Gateway breaks from the netbook norm
Extra size and screen quality set the LT series models apartBy Amanda Sachtleben, Auckland | Monday, 19 October 2009
Leading the charge with Acer’s recent relaunch of the Gateway brand in the local market is the LT netbook series.
In an increasingly crowded netbook market this model had to differentiate itself from the competition, and in this regard it doesn’t disappoint.
You could describe the LT3106a, the more highly specified of the two locally-available configurations alongside the LT3105a, as a netbook on steroids.
Chief among the distinguishing features are a bit of extra screen size and quality, optimising its multimedia capability, the incorporation of a 1.2GHz AMD single core processor rather than the more commonly used Atom CPU, and 2GB of RAM (the 3105a has 1GB but can be expanded to 2GB). In addition, you can’t mistake the fact it’s a Gateway because of the cow spot print on the box.
The screen size of 11.6 inches makes the unit that much easier to use than netbooks with nine or 10 inch screens, and the HD LED-backlit 16:9 widescreen display is vivid and crisp thanks to the 1366 x 768 resolution and 200 nit brightness.
The 3106a’s hard drive has a capacity of 250GB (with 160GB for the lower specified configuration), and each has integrated ATI Radeon graphics supporting DirectX 9.0.
Acer hasn’t skimped on battery power, with the six-cell lithium ion good for up to five hours. However, the battery does add to the netbook’s bulk, by jutting out the back. Overall, the unit weighs slightly under 1.4kg with the battery on, so there’s a trade-off on portability.
This model’s build feels solid and is complemented by good looks – there’s a distinctive silver metal strip on the metallic black lid, glossy black screen bezel and a textured wrist rest.
The keyboard is comfortable to type on but as the keys are closely spaced and flat, there’s a danger of striking the adjacent key to the one you meant to hit.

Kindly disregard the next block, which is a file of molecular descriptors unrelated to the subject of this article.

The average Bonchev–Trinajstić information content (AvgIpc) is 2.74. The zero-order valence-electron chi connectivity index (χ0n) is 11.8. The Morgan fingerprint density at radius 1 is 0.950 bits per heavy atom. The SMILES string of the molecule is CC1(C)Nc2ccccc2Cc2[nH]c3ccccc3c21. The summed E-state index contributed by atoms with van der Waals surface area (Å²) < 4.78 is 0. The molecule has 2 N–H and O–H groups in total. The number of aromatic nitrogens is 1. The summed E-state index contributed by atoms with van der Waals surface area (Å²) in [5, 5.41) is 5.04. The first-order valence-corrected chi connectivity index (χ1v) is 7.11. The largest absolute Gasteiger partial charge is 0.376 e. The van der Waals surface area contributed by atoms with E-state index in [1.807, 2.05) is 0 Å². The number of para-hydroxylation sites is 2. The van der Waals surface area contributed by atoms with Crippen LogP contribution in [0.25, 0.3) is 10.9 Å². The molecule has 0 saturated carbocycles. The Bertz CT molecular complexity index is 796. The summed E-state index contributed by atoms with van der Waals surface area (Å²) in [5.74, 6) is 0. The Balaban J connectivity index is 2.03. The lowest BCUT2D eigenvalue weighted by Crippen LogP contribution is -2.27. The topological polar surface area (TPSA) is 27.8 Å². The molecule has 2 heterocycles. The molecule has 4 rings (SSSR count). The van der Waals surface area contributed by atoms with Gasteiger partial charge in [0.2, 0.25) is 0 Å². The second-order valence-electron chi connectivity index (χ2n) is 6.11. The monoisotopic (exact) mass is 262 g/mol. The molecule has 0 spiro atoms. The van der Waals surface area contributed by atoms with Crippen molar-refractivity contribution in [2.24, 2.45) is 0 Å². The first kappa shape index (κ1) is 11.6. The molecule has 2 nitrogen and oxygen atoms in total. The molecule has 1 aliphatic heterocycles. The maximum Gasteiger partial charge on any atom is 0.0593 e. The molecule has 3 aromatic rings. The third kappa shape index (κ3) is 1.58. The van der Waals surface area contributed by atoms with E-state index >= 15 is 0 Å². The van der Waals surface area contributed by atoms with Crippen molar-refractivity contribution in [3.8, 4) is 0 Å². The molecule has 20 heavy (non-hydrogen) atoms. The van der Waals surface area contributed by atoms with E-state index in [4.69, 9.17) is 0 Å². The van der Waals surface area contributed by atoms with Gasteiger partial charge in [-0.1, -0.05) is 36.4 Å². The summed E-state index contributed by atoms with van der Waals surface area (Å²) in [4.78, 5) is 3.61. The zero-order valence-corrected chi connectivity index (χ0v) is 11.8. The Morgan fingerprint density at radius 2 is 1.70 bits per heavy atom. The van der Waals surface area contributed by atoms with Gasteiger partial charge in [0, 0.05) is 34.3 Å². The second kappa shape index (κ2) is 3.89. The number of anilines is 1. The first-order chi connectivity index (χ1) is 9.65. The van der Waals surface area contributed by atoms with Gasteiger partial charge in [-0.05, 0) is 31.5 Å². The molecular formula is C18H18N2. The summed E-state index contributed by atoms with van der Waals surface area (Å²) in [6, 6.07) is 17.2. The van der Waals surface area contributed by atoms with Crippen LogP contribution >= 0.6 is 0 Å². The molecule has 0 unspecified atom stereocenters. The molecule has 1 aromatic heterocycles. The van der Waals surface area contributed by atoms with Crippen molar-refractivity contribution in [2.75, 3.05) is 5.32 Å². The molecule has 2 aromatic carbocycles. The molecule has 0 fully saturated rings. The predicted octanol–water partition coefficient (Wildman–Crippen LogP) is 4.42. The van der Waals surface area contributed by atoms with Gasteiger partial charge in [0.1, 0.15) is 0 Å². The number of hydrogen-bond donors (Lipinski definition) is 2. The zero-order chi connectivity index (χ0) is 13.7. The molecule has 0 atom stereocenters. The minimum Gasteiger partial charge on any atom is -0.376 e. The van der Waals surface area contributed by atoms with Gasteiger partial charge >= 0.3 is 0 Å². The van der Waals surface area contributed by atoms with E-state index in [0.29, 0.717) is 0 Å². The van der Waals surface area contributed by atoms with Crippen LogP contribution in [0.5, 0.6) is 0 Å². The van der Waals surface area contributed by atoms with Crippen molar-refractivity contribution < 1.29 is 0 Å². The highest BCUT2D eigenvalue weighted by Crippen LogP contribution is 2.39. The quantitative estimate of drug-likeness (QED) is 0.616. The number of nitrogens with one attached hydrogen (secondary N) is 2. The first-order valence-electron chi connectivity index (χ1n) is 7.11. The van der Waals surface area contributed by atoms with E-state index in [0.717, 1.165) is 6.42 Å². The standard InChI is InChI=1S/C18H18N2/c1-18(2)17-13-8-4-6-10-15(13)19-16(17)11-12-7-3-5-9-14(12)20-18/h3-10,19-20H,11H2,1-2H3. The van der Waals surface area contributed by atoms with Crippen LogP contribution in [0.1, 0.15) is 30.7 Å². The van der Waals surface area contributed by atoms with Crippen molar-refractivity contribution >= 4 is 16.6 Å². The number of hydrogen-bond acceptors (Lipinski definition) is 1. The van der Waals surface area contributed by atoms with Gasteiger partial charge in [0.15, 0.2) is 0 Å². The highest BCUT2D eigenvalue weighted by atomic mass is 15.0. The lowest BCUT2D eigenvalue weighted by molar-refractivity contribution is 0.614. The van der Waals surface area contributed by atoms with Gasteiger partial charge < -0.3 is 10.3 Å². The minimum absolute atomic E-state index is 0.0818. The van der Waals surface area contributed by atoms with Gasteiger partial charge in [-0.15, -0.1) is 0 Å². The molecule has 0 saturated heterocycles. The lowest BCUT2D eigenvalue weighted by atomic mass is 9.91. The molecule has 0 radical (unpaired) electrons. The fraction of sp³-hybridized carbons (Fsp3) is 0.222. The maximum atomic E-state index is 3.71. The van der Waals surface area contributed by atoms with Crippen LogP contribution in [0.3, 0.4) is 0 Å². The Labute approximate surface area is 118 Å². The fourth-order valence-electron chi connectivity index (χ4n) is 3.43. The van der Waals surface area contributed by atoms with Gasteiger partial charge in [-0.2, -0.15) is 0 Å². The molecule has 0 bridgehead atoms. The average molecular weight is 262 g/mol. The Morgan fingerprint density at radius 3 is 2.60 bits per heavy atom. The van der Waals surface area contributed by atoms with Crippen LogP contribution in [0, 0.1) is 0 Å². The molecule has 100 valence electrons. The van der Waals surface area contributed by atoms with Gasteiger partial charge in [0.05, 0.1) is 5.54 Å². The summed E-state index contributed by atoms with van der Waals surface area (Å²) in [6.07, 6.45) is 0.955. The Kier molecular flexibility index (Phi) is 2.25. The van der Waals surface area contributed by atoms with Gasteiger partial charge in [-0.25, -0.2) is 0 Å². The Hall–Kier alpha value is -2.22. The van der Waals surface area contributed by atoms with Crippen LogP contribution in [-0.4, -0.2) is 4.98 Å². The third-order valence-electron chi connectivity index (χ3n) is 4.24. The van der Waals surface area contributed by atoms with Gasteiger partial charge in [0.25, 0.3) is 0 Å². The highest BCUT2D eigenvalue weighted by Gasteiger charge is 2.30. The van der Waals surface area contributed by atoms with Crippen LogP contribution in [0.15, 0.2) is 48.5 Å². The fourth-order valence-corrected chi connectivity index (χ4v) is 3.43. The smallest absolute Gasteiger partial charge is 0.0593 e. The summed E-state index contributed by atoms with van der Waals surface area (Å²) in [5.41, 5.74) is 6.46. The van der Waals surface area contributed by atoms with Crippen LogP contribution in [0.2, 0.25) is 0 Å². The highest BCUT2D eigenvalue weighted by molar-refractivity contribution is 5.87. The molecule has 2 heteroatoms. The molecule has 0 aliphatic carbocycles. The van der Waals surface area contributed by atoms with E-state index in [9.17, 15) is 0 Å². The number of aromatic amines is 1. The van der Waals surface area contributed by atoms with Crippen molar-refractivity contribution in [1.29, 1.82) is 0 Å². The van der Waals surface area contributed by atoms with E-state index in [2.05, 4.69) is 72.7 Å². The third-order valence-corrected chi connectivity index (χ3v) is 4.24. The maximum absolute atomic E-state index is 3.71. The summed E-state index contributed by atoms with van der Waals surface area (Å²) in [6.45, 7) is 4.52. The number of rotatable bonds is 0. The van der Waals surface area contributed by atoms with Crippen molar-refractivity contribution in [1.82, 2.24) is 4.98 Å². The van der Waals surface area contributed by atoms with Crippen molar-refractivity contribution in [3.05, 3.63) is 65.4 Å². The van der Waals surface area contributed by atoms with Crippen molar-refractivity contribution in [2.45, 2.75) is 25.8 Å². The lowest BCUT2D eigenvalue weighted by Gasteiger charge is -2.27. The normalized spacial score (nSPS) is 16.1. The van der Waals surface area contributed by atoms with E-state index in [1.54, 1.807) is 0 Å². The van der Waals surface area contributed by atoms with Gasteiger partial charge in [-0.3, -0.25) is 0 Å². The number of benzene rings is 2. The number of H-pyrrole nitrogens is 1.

A multi-touchpad is becoming the default standard on notebooks and Acer has followed suit with this Gateway model. Gestures include moving one finger in a circular motion for scrolling, pinching to zoom and flicking two fingers sideways to “flip” between pages. Dedicated left and right buttons underneath the touchpad would have been an improvement over the single mouse button though.
For connectivity, there’s Bluetooth, along with b and g wireless and 10/100 Ethernet networking.
There’s also three USB ports and a VGA port to hook up an external monitor. The F5 function key will toggle between the native and external displays. Other shortcut keys include power options, Bluetooth, sleep mode and a volume mute.
The card reader supports major file formats: SD, MMC, MS and xD.
This machine has been loaded with trial versions of Microsoft Office and Norton Internet Security, along with Adobe Reader.
Overall, there’s a lot to like about this offering from Acer Gateway, but the operating system of Windows Vista Home Basic may dissuade buyers looking to jump on the Windows 7 bandwagon.
The LT3106a retails for $1099. This falls within the higher range for a netbook, but the more powerful specifications and the bigger screen size mean it’s value for money.
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